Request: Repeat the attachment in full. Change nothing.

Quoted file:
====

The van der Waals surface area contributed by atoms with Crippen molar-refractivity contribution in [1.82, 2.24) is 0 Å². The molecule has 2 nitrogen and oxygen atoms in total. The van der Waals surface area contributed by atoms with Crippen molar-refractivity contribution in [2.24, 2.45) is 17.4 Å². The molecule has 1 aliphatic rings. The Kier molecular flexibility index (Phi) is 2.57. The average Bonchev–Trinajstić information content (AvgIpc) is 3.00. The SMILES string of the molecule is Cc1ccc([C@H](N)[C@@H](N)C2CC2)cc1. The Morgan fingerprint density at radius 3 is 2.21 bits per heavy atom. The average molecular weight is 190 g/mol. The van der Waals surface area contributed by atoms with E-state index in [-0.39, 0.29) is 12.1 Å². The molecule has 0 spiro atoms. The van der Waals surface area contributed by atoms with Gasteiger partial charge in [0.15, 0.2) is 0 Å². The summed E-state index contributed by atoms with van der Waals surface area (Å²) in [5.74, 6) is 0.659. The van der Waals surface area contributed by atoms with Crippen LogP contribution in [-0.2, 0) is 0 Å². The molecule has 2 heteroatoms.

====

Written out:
The van der Waals surface area contributed by atoms with Crippen molar-refractivity contribution in [1.82, 2.24) is 0 Å². The molecule has 2 nitrogen and oxygen atoms in total. The van der Waals surface area contributed by atoms with Crippen molar-refractivity contribution in [2.24, 2.45) is 17.4 Å². The molecule has 1 aliphatic rings. The Kier molecular flexibility index (Phi) is 2.57. The average Bonchev–Trinajstić information content (AvgIpc) is 3.00. The SMILES string of the molecule is Cc1ccc([C@H](N)[C@@H](N)C2CC2)cc1. The Morgan fingerprint density at radius 3 is 2.21 bits per heavy atom. The average molecular weight is 190 g/mol. The van der Waals surface area contributed by atoms with E-state index in [-0.39, 0.29) is 12.1 Å². The molecule has 0 spiro atoms. The van der Waals surface area contributed by atoms with Gasteiger partial charge in [0.15, 0.2) is 0 Å². The summed E-state index contributed by atoms with van der Waals surface area (Å²) in [5.74, 6) is 0.659. The van der Waals surface area contributed by atoms with Crippen LogP contribution in [-0.2, 0) is 0 Å². The molecule has 2 heteroatoms.